Additional experiments were conducted in line with the above except the elongation degree employed in the step of preparing composite material sheets. Table 2 shows the properties of the resultant composite piezoelectric materials.

TABLE 2
______________________________________
Elongation Yong's piezoelectric constant degree modulus d31 d33
______________________________________


2 3.5 × 109 N/m2

0.5 × 10-11

1.1 × 10-11

m/V m/V

4 " 0.65 × 10-11

1.5 × 10-11

6 " 0.8 × 10-11

2.0 × 10-11

8 " 0.9 × 10-11

2.4 × 10-11

______________________________________

A tensile strength test and an oil-resisting test were applied as in Example 4 to the composite material sheet having an elongation degree of 8, which was prepared as described above, with the result that the sheet exhibited 72 kg/cm2 of tensile strength and 63 kg/cm2 of oil-resisting property, i.e., tensile strength after immersion in a hot oil in contrast to 35 kg/cm2 and 28 kg/cm2 for Example 4. The improvement achieved in Example 5 is thought to be accounted for by the occurrence of graft copolymerization between the vinyl monomer and the rubber.

EXAMPLE 6

60 g of lead titanate powder having an average particle diameter of 1.4μ, 40 g of methyl acrylate monomer, 1.5 g of butyl acrylate monomer, 10 g of NBR latex (solid content being 2.6 g) and 40 ml of an aqueous solution containing 0.01 mol/l of sulfurous acid were suspended in 200 ml of deionized water. The suspension was put in a ball mill and agitated for 2 hours at 80° C. During the agitation step, the methyl acrylate monomer and butyl acrylate monomer were coated first on the surfaces of the powder particles and, then, graft copolymerization took place between the monomers and NBR. The powder particles coated with the graft copolymerizate were washed with water and, then, dried so as to obtain a graft copolymeric composite material containing 2.16% by weight of polymer. A composite piezoelectric material was obtained from the graft copolymeric composite material as in Example 1. Table 3 shows the properties of the produced composite piezoelectric material.

TABLE 3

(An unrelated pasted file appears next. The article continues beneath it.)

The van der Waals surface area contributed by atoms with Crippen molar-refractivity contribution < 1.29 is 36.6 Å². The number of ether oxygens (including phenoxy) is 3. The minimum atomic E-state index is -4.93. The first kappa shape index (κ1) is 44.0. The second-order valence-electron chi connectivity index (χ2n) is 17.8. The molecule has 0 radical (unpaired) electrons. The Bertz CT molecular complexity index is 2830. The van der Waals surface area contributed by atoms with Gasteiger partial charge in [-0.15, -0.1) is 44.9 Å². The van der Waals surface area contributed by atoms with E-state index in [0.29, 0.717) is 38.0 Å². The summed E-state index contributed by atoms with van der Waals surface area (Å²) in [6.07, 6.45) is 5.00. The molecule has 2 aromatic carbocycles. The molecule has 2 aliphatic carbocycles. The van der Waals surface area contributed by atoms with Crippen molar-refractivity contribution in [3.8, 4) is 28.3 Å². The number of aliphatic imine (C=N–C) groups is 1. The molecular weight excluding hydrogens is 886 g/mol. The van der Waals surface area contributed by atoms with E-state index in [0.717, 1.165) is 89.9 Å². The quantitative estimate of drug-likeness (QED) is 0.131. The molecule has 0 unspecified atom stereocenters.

______________________________________
elongation thickness Young's dielectric output digree (μm) modulus constant voltage d31
______________________________________


3 240 3.3 × 109

70 300 mV 0.49 ×

N/m2 10-11

m/V

7 240 " 84 580 mV 0.95 ×

10-11

m/V

______________________________________

EXAMPLE 7

100 g of PZT powder having an average particle size of 5μ was suspended in 200 ml of deionized water. Then, an aqueous dispersion of vinylidene fluoride-trifluoroethylene copolymer (solid content being 2.8 g) was dripped to the suspension while stirring the suspension, followed by adding 12.8 g of NBR latex (solid content being 5.2 g) to the mixture which was kept stirred. Further, 40 ml of an aqueous solution containing 0.1 mol/l of calcium chloride was gradually dripped to the mixture while stirring the mixture so as to coagulate the dispersion and latex. The coagulated materials were washed with water and, then, dried so as to obtain a composite material consisting of PZT, vinylidene fluoride-trifluoroethylene copolymer and NBR. A composite piezoelectric material was obtained from the coposite material as in Example 1. The composite piezoelectric material was found to exhibit 3.5×10-11 m/V of piezoelectric constant d31 of length extensional mode.

FIG. 1 shows the relationship between the PZT content and the tensile strength of the composite piezoelectric materials produced as in Example 7 and the control case. In the graph of FIG. 1, the PZT content is plotted on the abscissa with the tensile strength plotted on the ordinate. Curves (a) and (b) shown in FIG. 1 represent the present invention and the control case, respectively. Further, points A and B shown in FIG. 1 denote the shaping limits. It is seen that the PZT contents at the shaping limits A and B are 98.5% by weight and 90% by weight, respectively.

It is clearly seen from FIG. 1 that the composite piezoelectric material produced by the method of this invention maintains a sufficiently high level of tensile strength even if the PZT content thereof is markedly increased. Further, the PZT content at the shaping limit is considerably high.

FIG. 2 shows the relationship between the PZT content and the piezoelectric constant d31 (m/V) of the composite piezoelectric materials produced as in Example 1 and the control case. In the graph of FIG. 2, the piezoelectric constant d31 (m/V) is plotted on the ordinate with the PZT content plotted on the abscissa. Curves (c) and (d) shown in FIG. 2 represent the present invention and the control case, respectively. It is seen from FIG. 1 that the value of d31 for the composite piezoelectric material of this invention is higher than that of the control case if the PZT contents of the samples are the same. It should also be noted that the shaping limit for this invention is higher than that for the control case. It follows that the composite piezoelectric material of this invention can be enabled to exhibit an extremely high value of d31 by increasing the PZT content of the material.